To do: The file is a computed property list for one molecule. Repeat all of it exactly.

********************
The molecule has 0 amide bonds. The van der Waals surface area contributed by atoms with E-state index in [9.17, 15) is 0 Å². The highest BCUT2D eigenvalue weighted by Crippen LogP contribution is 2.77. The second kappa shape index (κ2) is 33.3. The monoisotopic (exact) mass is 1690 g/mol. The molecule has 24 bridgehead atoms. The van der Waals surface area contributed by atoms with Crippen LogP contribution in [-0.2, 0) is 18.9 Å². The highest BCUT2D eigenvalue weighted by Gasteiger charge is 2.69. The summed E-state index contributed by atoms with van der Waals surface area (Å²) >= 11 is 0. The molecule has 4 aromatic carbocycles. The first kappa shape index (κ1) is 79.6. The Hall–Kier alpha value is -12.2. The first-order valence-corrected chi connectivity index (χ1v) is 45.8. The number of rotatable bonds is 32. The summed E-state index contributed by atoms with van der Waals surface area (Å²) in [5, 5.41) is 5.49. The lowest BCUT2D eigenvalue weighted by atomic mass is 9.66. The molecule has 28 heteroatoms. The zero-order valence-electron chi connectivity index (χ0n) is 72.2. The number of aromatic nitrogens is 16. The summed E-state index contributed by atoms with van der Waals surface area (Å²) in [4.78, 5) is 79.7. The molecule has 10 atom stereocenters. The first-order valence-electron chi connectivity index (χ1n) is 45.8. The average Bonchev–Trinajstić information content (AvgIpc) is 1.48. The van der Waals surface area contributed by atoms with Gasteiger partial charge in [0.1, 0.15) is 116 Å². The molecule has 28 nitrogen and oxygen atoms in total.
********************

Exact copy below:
The molecule has 0 amide bonds. The van der Waals surface area contributed by atoms with E-state index in [9.17, 15) is 0 Å². The highest BCUT2D eigenvalue weighted by Crippen LogP contribution is 2.77. The second kappa shape index (κ2) is 33.3. The monoisotopic (exact) mass is 1690 g/mol. The molecule has 24 bridgehead atoms. The van der Waals surface area contributed by atoms with Crippen LogP contribution in [-0.2, 0) is 18.9 Å². The highest BCUT2D eigenvalue weighted by Gasteiger charge is 2.69. The summed E-state index contributed by atoms with van der Waals surface area (Å²) >= 11 is 0. The molecule has 4 aromatic carbocycles. The first kappa shape index (κ1) is 79.6. The Hall–Kier alpha value is -12.2. The first-order valence-corrected chi connectivity index (χ1v) is 45.8. The number of rotatable bonds is 32. The summed E-state index contributed by atoms with van der Waals surface area (Å²) in [5, 5.41) is 5.49. The lowest BCUT2D eigenvalue weighted by atomic mass is 9.66. The molecule has 28 heteroatoms. The zero-order valence-electron chi connectivity index (χ0n) is 72.2. The number of aromatic nitrogens is 16. The summed E-state index contributed by atoms with van der Waals surface area (Å²) in [4.78, 5) is 79.7. The molecule has 10 atom stereocenters. The first-order valence-electron chi connectivity index (χ1n) is 45.8. The average Bonchev–Trinajstić information content (AvgIpc) is 1.48. The van der Waals surface area contributed by atoms with Gasteiger partial charge in [0.1, 0.15) is 116 Å². The molecule has 28 nitrogen and oxygen atoms in total.